Network Technologies Security

LDAP authentication on the F5 BigIP without Access Policy Manager

I recently received revised guidelines for dmz best practices which mentioned a requirement to implement application-independent authentication using the F5 web application firewall. I had never heard of it and didn’t think it was possible without buying the very expensive APM license. They insisted it was possible and even easy to do. So I investigated and found they were right!

The details
This is a feature added around version 11.4.

On the F5, go to Local Traffic|Profiles|Authentication|Configurations and create a new configuration. Here you put in the essential LDAP information and give these settings a name such as myLDAP. I needed to set Login Attribute to cn. Then go to …Authentication|Profiles and create a new one. Set parent profile as LDAP and associate the configvuration myLDAP to it. Rule can be _sys_auth_ldap.

In the virtual server Properties tab look for the section Authentication Profiles. Pick the profile you created.

That’s it! Your virtual server now has application-independent authentication using your preferred LDAP source.

So far I only tested against an LDAP source that doesn’t require an ldap bind. But I did successfully test against an ldaps source (which runs on port 636 and encrypts the communication using SSL. I got that to work setting SSL to Enabled and essentially taking the other SSL-related default values.

We show how to implement application-independent authentication on an F5 BigIP which only has the local traffic manager (LTM) license. We used an LDAP directory for the authentication source. I believe a certificate mechanism would also have been possible. As it happens our LDAP source was not an Active Directory (AD) tree, but I believe it would be possible to use that as well. We also did not limit access to any specific group, but that is probably possible as well.

Admin Linux Network Technologies

Querying AD via LDAP – reference documentation

Suppose you managed to stuff the user’s ID into the description field of every computer object. Then independently the name of the computer object appears in a log such as a web server log and you want to know the user associated with that.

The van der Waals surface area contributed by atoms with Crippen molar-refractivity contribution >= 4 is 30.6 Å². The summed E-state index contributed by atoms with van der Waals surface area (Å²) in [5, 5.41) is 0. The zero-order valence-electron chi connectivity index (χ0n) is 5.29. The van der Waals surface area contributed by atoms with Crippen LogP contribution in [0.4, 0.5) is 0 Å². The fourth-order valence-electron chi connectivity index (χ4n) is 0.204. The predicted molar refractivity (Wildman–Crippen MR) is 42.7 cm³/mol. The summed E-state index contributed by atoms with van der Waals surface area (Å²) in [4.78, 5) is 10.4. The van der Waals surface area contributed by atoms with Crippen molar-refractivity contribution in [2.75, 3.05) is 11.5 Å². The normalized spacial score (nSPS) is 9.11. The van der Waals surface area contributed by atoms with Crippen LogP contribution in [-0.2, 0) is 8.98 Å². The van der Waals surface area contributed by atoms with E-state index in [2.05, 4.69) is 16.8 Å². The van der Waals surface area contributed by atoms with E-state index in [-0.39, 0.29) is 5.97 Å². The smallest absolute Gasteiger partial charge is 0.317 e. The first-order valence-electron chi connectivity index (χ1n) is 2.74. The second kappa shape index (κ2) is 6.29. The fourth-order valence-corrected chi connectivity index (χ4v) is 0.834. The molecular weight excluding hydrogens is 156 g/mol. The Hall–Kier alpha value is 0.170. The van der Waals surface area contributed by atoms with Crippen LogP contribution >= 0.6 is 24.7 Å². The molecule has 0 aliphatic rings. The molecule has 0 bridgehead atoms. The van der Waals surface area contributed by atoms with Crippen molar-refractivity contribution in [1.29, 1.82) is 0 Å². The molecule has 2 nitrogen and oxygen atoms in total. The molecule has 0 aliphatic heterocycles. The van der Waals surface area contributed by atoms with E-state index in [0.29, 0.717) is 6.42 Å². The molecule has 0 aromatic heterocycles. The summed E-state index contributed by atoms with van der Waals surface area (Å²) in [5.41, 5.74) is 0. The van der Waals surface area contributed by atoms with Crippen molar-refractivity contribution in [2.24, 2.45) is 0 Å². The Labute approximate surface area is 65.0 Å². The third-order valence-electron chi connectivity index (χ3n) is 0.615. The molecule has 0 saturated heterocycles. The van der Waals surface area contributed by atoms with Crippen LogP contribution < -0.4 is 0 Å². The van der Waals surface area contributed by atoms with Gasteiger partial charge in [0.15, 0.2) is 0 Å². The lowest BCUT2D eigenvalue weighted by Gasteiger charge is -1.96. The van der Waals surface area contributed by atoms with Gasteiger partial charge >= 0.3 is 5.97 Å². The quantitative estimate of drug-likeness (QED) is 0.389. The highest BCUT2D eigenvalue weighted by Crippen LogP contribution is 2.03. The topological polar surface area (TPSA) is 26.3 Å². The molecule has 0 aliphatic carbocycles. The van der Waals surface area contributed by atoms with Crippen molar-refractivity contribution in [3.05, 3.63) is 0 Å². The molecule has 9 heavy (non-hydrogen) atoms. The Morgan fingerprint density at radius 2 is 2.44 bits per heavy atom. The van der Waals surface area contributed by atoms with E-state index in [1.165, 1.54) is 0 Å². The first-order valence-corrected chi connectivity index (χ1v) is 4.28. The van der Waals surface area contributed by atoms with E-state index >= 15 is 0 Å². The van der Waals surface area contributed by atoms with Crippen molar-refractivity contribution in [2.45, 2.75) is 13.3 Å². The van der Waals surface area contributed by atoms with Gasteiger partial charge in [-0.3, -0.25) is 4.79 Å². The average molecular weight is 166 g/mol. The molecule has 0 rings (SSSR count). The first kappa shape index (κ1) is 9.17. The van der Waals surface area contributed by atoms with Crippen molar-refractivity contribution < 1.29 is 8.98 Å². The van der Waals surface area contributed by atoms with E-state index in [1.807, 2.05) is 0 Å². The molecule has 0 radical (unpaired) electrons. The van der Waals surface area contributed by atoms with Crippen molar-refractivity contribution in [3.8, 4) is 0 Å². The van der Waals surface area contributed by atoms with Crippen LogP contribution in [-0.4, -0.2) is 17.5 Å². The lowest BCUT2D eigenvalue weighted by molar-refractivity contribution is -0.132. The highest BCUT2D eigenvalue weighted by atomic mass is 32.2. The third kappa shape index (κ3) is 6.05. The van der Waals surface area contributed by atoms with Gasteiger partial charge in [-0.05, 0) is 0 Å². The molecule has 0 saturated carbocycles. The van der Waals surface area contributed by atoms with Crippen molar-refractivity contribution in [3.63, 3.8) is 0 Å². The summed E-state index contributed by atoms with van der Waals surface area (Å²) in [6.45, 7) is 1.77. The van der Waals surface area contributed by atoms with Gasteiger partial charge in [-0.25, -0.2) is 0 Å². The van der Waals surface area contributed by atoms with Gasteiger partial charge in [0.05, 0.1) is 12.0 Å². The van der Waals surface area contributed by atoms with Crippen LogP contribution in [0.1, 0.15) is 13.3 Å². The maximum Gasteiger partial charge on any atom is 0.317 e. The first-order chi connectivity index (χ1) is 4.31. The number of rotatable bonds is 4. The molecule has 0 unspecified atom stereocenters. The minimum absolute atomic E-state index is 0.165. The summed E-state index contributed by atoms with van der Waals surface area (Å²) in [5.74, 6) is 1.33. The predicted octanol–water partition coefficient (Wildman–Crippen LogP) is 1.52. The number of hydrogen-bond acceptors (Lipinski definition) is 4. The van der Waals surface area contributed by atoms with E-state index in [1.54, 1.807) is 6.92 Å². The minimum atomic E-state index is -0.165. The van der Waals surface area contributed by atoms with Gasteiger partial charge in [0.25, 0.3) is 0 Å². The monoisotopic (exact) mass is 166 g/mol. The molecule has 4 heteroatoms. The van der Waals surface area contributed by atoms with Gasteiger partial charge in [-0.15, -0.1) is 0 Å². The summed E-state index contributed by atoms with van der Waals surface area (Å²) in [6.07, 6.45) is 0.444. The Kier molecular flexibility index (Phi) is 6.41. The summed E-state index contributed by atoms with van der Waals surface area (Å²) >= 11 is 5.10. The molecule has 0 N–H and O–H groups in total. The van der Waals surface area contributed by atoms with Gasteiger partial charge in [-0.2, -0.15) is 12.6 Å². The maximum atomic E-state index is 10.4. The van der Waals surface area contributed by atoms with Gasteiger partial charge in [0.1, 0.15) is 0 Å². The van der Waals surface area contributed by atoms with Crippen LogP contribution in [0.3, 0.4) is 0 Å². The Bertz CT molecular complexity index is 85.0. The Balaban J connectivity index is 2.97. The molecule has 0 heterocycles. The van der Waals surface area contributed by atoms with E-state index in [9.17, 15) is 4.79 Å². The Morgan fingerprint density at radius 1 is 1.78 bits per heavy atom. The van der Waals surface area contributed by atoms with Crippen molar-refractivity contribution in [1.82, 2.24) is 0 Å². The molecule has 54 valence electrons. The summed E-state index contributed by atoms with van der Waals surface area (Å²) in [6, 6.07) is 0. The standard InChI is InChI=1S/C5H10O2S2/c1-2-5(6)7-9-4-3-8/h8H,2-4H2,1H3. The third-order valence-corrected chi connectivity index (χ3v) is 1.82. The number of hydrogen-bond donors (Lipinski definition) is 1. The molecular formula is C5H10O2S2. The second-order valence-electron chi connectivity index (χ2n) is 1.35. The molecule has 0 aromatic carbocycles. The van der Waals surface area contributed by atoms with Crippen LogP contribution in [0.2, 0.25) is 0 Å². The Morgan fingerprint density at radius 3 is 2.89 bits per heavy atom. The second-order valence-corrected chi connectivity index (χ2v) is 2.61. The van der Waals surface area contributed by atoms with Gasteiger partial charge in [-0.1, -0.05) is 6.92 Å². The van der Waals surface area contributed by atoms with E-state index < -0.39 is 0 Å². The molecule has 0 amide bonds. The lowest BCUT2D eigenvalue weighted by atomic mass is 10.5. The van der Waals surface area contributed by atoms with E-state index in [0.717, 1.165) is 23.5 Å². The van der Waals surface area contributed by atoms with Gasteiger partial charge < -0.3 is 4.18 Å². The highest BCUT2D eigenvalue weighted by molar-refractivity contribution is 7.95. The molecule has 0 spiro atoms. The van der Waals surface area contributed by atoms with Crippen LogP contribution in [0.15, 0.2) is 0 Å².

These examples show how to get at that description field from the computer object name.

The details

ldapsearch is a useful tool. I have two versions of it installed on Windows 7 and different Unix/Linux versions. The syntax is slightly different in all cases. Let’s assume the AD domain DRJOHNSAD is mapped to DNS domain, and the user is drj. Then we have:

> ldapsearch -h -b dc=drjohnsad,dc=drjohns,dc=net -D ‘drjohnsad\drj’ -W cn=computerName description

The -W switch prompts for the password. That is a nice switch, and not available in all versions of ldapsearch. If not, use -w password instead. drjohnsad\drj needs the single quote to prevent the “\” character from being treated as a special character by the shell. Windows doesn’t need that.

Windows 7 CMD Window

Oracle-provided ldapsearch

> ldapsearch -h -b dc=drjohnsad,dc=drjohns,dc=net -D drjohnsad\drj -q cn=computerName description

So -q is used to prompt for a password instead of Linux’s -W.

Lotus Notes ldapsearch

> ldapsearch -h -b dc=drjohnsad,dc=drjohns,dc=net -D drjohnsad\drj -w password cn=computerName description

You gotta put in the password on the command line.

Of course Windows also has applications which can be used for ldap queries in a GUI, but I don’t use them.

The syntax for a simple ldap query against an AD domain controller is shown.